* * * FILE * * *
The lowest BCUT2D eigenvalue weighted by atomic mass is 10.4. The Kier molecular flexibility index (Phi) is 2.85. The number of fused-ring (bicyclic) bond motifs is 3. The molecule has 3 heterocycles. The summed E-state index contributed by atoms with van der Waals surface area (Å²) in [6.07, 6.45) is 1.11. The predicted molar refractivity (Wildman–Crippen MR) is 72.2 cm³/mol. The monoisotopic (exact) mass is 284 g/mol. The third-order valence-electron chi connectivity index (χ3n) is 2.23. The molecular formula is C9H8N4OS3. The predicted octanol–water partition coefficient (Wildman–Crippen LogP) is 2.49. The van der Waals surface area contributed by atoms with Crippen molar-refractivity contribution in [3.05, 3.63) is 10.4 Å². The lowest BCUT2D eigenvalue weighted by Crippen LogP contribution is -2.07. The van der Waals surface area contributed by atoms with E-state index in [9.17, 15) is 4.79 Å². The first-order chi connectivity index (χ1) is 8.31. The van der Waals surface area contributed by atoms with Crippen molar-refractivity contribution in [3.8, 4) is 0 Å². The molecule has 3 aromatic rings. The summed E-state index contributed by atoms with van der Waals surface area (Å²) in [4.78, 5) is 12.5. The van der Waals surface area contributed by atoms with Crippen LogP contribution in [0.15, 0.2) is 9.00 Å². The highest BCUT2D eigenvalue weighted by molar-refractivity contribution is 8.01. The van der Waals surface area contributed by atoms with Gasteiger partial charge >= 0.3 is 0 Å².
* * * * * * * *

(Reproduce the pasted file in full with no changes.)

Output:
The lowest BCUT2D eigenvalue weighted by atomic mass is 10.4. The Kier molecular flexibility index (Phi) is 2.85. The number of fused-ring (bicyclic) bond motifs is 3. The molecule has 3 heterocycles. The summed E-state index contributed by atoms with van der Waals surface area (Å²) in [6.07, 6.45) is 1.11. The predicted molar refractivity (Wildman–Crippen MR) is 72.2 cm³/mol. The monoisotopic (exact) mass is 284 g/mol. The third-order valence-electron chi connectivity index (χ3n) is 2.23. The molecular formula is C9H8N4OS3. The predicted octanol–water partition coefficient (Wildman–Crippen LogP) is 2.49. The van der Waals surface area contributed by atoms with Crippen molar-refractivity contribution in [3.05, 3.63) is 10.4 Å². The lowest BCUT2D eigenvalue weighted by Crippen LogP contribution is -2.07. The van der Waals surface area contributed by atoms with E-state index in [9.17, 15) is 4.79 Å². The first-order chi connectivity index (χ1) is 8.31. The van der Waals surface area contributed by atoms with Crippen molar-refractivity contribution in [3.8, 4) is 0 Å². The molecule has 3 aromatic rings. The summed E-state index contributed by atoms with van der Waals surface area (Å²) in [4.78, 5) is 12.5. The van der Waals surface area contributed by atoms with Crippen LogP contribution in [0.15, 0.2) is 9.00 Å². The highest BCUT2D eigenvalue weighted by molar-refractivity contribution is 8.01. The van der Waals surface area contributed by atoms with Gasteiger partial charge >= 0.3 is 0 Å².